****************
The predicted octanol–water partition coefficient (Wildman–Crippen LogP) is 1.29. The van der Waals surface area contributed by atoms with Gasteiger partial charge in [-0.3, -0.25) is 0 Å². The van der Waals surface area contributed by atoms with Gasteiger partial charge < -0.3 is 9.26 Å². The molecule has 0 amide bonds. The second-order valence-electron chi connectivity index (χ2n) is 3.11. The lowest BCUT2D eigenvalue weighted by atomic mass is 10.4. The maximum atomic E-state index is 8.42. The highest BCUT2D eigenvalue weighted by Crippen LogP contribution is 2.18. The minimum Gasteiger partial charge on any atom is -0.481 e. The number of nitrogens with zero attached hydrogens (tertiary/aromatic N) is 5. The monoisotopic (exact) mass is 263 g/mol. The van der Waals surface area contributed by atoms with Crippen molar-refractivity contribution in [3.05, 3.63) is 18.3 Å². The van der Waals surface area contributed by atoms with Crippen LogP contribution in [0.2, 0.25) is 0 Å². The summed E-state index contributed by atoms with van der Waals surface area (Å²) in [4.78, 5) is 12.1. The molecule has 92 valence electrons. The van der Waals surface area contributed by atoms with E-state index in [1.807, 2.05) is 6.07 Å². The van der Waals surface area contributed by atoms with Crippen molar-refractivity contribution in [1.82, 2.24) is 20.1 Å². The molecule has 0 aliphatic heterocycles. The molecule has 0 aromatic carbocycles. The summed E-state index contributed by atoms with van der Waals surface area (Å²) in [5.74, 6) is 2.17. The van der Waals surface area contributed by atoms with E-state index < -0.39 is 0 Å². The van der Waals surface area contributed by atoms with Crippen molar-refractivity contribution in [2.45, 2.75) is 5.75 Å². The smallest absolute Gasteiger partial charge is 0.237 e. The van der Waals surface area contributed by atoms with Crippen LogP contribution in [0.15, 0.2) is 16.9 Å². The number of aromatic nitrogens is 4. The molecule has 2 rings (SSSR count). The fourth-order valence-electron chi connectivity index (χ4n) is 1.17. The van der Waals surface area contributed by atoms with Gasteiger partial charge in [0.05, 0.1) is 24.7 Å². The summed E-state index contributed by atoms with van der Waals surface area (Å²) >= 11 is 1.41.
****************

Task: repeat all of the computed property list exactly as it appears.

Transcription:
The predicted octanol–water partition coefficient (Wildman–Crippen LogP) is 1.29. The van der Waals surface area contributed by atoms with Gasteiger partial charge in [-0.3, -0.25) is 0 Å². The van der Waals surface area contributed by atoms with Gasteiger partial charge < -0.3 is 9.26 Å². The molecule has 0 amide bonds. The second-order valence-electron chi connectivity index (χ2n) is 3.11. The lowest BCUT2D eigenvalue weighted by atomic mass is 10.4. The maximum atomic E-state index is 8.42. The highest BCUT2D eigenvalue weighted by Crippen LogP contribution is 2.18. The minimum Gasteiger partial charge on any atom is -0.481 e. The number of nitrogens with zero attached hydrogens (tertiary/aromatic N) is 5. The monoisotopic (exact) mass is 263 g/mol. The van der Waals surface area contributed by atoms with Crippen molar-refractivity contribution in [3.05, 3.63) is 18.3 Å². The van der Waals surface area contributed by atoms with Crippen LogP contribution in [0.2, 0.25) is 0 Å². The summed E-state index contributed by atoms with van der Waals surface area (Å²) in [4.78, 5) is 12.1. The molecule has 92 valence electrons. The van der Waals surface area contributed by atoms with E-state index in [1.807, 2.05) is 6.07 Å². The van der Waals surface area contributed by atoms with Crippen molar-refractivity contribution in [1.82, 2.24) is 20.1 Å². The molecule has 0 aliphatic heterocycles. The molecule has 0 aromatic carbocycles. The summed E-state index contributed by atoms with van der Waals surface area (Å²) in [5.74, 6) is 2.17. The van der Waals surface area contributed by atoms with E-state index < -0.39 is 0 Å². The van der Waals surface area contributed by atoms with Crippen molar-refractivity contribution in [2.45, 2.75) is 5.75 Å². The smallest absolute Gasteiger partial charge is 0.237 e. The van der Waals surface area contributed by atoms with Crippen LogP contribution in [0.15, 0.2) is 16.9 Å². The number of aromatic nitrogens is 4. The molecule has 2 rings (SSSR count). The fourth-order valence-electron chi connectivity index (χ4n) is 1.17. The van der Waals surface area contributed by atoms with Gasteiger partial charge in [0.05, 0.1) is 24.7 Å². The summed E-state index contributed by atoms with van der Waals surface area (Å²) >= 11 is 1.41.